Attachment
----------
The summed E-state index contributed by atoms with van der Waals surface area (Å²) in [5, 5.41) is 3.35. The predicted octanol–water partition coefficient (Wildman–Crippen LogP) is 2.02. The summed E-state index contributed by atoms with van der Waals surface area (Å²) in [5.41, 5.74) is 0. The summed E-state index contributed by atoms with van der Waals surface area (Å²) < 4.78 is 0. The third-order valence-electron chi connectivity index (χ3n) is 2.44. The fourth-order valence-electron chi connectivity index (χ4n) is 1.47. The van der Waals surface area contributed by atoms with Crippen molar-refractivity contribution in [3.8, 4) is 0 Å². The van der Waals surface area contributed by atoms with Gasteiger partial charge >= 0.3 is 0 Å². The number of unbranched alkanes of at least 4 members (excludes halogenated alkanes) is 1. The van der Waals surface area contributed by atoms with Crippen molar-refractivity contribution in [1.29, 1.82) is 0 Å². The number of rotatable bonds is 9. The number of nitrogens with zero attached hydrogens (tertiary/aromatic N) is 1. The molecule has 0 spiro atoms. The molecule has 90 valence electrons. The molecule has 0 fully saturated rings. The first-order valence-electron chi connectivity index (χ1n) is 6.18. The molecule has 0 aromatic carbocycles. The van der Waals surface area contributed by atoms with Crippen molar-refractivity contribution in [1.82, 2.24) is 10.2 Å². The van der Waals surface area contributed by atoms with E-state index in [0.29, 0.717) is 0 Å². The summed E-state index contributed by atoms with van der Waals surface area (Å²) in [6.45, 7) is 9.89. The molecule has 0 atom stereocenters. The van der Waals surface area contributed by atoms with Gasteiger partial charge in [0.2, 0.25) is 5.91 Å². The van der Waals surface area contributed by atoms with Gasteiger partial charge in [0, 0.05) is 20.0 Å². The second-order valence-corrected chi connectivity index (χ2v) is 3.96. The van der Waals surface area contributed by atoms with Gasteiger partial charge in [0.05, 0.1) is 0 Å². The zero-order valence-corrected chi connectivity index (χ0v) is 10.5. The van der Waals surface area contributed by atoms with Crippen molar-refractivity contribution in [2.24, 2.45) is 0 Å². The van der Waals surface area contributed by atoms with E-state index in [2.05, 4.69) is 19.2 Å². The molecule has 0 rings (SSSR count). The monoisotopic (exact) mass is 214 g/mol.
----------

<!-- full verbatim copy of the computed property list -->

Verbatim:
The summed E-state index contributed by atoms with van der Waals surface area (Å²) in [5, 5.41) is 3.35. The predicted octanol–water partition coefficient (Wildman–Crippen LogP) is 2.02. The summed E-state index contributed by atoms with van der Waals surface area (Å²) in [5.41, 5.74) is 0. The summed E-state index contributed by atoms with van der Waals surface area (Å²) < 4.78 is 0. The third-order valence-electron chi connectivity index (χ3n) is 2.44. The fourth-order valence-electron chi connectivity index (χ4n) is 1.47. The van der Waals surface area contributed by atoms with Crippen molar-refractivity contribution in [3.8, 4) is 0 Å². The van der Waals surface area contributed by atoms with Gasteiger partial charge >= 0.3 is 0 Å². The number of unbranched alkanes of at least 4 members (excludes halogenated alkanes) is 1. The van der Waals surface area contributed by atoms with Crippen molar-refractivity contribution in [1.29, 1.82) is 0 Å². The number of rotatable bonds is 9. The number of nitrogens with zero attached hydrogens (tertiary/aromatic N) is 1. The molecule has 0 spiro atoms. The molecule has 90 valence electrons. The molecule has 0 fully saturated rings. The first-order valence-electron chi connectivity index (χ1n) is 6.18. The molecule has 0 aromatic carbocycles. The van der Waals surface area contributed by atoms with Crippen molar-refractivity contribution in [1.82, 2.24) is 10.2 Å². The van der Waals surface area contributed by atoms with E-state index in [0.29, 0.717) is 0 Å². The summed E-state index contributed by atoms with van der Waals surface area (Å²) in [6.45, 7) is 9.89. The molecule has 0 atom stereocenters. The van der Waals surface area contributed by atoms with Gasteiger partial charge in [0.2, 0.25) is 5.91 Å². The van der Waals surface area contributed by atoms with Gasteiger partial charge in [0, 0.05) is 20.0 Å². The second-order valence-corrected chi connectivity index (χ2v) is 3.96. The van der Waals surface area contributed by atoms with Gasteiger partial charge in [0.05, 0.1) is 0 Å². The zero-order valence-corrected chi connectivity index (χ0v) is 10.5. The van der Waals surface area contributed by atoms with Crippen molar-refractivity contribution in [2.24, 2.45) is 0 Å². The van der Waals surface area contributed by atoms with E-state index in [2.05, 4.69) is 19.2 Å². The molecule has 0 rings (SSSR count). The monoisotopic (exact) mass is 214 g/mol.